All of these gems are in one of my best sellers: Subjects and Predicates {A Wonderland of Resources}. It's just gotten a HUGE makeover and is jam-packed full of brand-new interactive notebook pages, anchor charts, practice pages, and a small group game! 

I also have this game, which is a *sweeter* version of a game in my Wonderland pack. 

If you really love both of those packs as much as I do, and you'd like to save some money, take a look at my newest Bookworm Bundle! 

I also found some random subject and predicate odds and ends that I didn't use with either of the smaller packs, so I made it into a quick FREEBIE! Enjoy!!

Use this image to PIN this post for later, and make sure you follow my Grammar Resources board on Pinterest as well!  

If you have any tips and tricks for grammar concepts, I'd love to hear them! 

Monday, April 18, 2016

Springing Back into School with my Sparkies! {A SALE!}

Hey there!

My Sparkie peeps and I are working together to throw a Springtime SALE your way!

I'm including two resources that have gotten a makeover recently...

This is an easy small group or partner game that student can play to reinforce simple and complete subjects and predicates. I'm also working on updating my Subject and Predicate Wonderland pack. It will be up by the end of the month! 

This small group game has also gotten a makeover - complete with 6 new noun cards and TWO sets of differentiated practice pages! Your students will LOVE playing this game! 

Check out the rest of the Sparkie dollar deals below! 

Wednesday, March 30, 2016

A Guided Reading DREAM! {Joy Cowley Giveaway & Review}

Recently, the sweet folks at Hameray Publishing sent me a few treats to try out with my students. I was so excited to see the books they sent, especially when I knew they were going to be by Joy Cowley. I mean... is there anyone who writes better books for guided reading?

They sent over a few titles from 2 of Joy's newer characters - The Huggles and The Gruesome Ogres. You can click HERE to see the entire set of characters.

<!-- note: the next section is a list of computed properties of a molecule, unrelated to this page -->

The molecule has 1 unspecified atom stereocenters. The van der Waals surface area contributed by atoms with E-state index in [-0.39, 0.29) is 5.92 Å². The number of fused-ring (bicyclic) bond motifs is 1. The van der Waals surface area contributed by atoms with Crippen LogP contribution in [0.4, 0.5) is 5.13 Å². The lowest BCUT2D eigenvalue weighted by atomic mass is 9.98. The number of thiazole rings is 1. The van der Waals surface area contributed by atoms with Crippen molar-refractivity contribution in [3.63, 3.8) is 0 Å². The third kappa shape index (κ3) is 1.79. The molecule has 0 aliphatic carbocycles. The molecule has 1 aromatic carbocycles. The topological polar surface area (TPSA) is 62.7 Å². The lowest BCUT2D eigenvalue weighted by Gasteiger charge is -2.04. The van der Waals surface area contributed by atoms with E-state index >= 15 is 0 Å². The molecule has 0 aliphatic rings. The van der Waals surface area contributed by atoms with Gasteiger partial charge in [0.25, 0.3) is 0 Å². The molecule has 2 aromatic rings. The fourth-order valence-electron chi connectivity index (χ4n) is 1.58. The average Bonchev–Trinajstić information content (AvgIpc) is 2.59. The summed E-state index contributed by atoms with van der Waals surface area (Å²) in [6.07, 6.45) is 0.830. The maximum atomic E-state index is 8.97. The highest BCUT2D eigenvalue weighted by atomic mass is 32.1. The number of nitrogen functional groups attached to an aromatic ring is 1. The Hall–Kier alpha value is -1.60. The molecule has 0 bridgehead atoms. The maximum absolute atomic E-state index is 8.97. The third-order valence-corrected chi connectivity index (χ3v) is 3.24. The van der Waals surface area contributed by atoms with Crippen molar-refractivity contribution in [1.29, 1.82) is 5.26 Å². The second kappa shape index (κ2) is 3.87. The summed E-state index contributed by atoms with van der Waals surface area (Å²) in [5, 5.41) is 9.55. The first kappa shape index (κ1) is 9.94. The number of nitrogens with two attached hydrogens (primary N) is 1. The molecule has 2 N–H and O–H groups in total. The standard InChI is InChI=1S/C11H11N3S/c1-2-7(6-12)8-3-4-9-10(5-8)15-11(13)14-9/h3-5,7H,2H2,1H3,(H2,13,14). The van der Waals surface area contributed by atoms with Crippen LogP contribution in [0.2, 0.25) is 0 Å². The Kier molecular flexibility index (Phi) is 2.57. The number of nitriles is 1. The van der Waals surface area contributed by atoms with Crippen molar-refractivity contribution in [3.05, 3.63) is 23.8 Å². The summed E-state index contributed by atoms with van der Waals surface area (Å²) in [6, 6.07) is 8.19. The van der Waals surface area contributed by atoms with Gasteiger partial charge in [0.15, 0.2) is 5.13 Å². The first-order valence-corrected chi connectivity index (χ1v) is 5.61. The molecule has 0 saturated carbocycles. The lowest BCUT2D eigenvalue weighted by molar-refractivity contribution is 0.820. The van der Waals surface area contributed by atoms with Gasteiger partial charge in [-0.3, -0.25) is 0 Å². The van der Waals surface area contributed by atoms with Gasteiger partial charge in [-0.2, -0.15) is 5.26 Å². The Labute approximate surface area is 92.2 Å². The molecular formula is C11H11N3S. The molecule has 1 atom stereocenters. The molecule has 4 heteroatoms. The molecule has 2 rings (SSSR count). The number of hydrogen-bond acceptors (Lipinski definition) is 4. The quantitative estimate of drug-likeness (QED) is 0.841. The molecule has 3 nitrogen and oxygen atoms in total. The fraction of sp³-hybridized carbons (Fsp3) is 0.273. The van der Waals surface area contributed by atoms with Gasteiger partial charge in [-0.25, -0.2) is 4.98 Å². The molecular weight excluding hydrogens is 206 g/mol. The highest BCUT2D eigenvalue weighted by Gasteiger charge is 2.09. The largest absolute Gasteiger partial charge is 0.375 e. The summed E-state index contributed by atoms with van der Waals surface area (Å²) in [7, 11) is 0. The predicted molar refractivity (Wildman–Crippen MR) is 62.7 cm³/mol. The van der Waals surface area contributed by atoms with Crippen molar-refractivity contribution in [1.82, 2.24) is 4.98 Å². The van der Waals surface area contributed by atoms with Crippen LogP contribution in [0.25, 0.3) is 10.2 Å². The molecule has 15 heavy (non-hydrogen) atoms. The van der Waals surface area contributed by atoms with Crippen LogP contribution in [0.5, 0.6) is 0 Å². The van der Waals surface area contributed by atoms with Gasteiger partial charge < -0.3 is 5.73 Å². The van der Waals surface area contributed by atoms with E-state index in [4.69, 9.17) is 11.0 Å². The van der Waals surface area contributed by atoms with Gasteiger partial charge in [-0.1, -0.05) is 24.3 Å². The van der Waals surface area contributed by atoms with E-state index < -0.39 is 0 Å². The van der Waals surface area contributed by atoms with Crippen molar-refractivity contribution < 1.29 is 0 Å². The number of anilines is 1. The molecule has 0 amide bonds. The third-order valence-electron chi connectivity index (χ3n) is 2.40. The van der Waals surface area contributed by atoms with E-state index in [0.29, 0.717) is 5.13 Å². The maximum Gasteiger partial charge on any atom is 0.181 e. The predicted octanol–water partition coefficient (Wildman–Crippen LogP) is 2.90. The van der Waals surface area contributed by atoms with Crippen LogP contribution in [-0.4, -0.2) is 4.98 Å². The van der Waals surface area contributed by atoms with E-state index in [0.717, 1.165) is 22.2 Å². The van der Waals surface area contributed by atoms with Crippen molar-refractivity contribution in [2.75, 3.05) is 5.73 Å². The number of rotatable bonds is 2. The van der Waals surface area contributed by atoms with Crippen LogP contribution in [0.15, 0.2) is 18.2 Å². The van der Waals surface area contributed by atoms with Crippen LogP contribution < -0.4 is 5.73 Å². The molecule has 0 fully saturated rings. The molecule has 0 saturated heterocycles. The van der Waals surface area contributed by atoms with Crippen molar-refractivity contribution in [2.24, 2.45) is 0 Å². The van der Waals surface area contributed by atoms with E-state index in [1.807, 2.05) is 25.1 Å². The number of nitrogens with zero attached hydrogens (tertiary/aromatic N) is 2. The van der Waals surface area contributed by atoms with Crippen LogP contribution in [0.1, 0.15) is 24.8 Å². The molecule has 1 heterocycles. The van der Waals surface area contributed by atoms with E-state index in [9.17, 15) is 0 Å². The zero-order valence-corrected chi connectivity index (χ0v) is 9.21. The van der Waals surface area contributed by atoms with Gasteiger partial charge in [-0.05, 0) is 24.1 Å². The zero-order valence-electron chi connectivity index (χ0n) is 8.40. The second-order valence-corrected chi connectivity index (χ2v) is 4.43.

I have to admit this... I was nervous to try these books out with some of my older struggling readers. I have 3 different 4th graders on my caseload right now, and one of them in particular really struggles with reading.

I also had to make sure the books matched the levels my kids were working on at the moment. I visited the Hameray Publishing website and clicked on the series I had received from them.

Once I was viewing the series, I was able to find the guided reading level and word count for each book.

They also included a set of guided reading lessons ideas you can use in the back of each book. It made planning for this week so much easier!

At the end of last week, I asked my struggling reader friend to take a look at the new books I had. I invited him to pick one out for us to work on next week. He doesn't get excited about much, (Anyone else out there with some *too cool* 4th graders?) but he looked pretty close to happy about the Gruesome series books that I got to try out. He even asked if we could try two of them this week. (Sure!!)

We pulled out the first one he chose yesterday - The Gruesome House.

It was a hit! The vocabulary is rich for the lower-level text Joy writes, but it was still engaging for this big kid!

I also used The Huggles series with a 2nd grader I just added to my caseload not too long ago. We started with the first book in the set - The Huggles - last week. This week we added Huggles' Cold.